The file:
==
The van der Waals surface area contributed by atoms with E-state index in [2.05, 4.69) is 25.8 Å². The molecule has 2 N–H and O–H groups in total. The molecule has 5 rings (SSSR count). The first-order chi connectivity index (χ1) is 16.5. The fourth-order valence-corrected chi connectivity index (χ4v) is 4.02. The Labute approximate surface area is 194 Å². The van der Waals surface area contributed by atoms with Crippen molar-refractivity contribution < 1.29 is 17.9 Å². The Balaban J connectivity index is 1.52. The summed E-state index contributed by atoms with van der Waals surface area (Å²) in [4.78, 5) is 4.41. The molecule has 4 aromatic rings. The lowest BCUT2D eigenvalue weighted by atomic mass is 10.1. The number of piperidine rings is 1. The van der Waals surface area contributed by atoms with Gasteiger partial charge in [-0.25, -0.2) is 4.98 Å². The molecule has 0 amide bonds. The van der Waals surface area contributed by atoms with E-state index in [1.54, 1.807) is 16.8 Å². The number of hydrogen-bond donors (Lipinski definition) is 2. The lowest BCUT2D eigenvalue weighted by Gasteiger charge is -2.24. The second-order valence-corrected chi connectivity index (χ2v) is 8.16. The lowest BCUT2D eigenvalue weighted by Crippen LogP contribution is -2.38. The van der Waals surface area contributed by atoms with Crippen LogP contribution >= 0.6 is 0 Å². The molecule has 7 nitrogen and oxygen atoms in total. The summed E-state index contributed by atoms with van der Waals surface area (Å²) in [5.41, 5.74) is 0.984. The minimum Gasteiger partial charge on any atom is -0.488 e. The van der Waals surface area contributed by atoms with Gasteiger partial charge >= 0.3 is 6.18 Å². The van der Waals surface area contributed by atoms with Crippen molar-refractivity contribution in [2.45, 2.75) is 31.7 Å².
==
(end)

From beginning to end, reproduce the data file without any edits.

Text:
The van der Waals surface area contributed by atoms with E-state index in [2.05, 4.69) is 25.8 Å². The molecule has 2 N–H and O–H groups in total. The molecule has 5 rings (SSSR count). The first-order chi connectivity index (χ1) is 16.5. The fourth-order valence-corrected chi connectivity index (χ4v) is 4.02. The Labute approximate surface area is 194 Å². The van der Waals surface area contributed by atoms with Crippen molar-refractivity contribution < 1.29 is 17.9 Å². The Balaban J connectivity index is 1.52. The summed E-state index contributed by atoms with van der Waals surface area (Å²) in [4.78, 5) is 4.41. The molecule has 4 aromatic rings. The lowest BCUT2D eigenvalue weighted by atomic mass is 10.1. The number of piperidine rings is 1. The van der Waals surface area contributed by atoms with Gasteiger partial charge in [-0.25, -0.2) is 4.98 Å². The molecule has 0 amide bonds. The van der Waals surface area contributed by atoms with E-state index in [1.54, 1.807) is 16.8 Å². The number of hydrogen-bond donors (Lipinski definition) is 2. The lowest BCUT2D eigenvalue weighted by Gasteiger charge is -2.24. The second-order valence-corrected chi connectivity index (χ2v) is 8.16. The lowest BCUT2D eigenvalue weighted by Crippen LogP contribution is -2.38. The van der Waals surface area contributed by atoms with Crippen LogP contribution >= 0.6 is 0 Å². The molecule has 7 nitrogen and oxygen atoms in total. The summed E-state index contributed by atoms with van der Waals surface area (Å²) in [5.41, 5.74) is 0.984. The minimum Gasteiger partial charge on any atom is -0.488 e. The van der Waals surface area contributed by atoms with Gasteiger partial charge >= 0.3 is 6.18 Å². The van der Waals surface area contributed by atoms with Crippen molar-refractivity contribution in [2.45, 2.75) is 31.7 Å².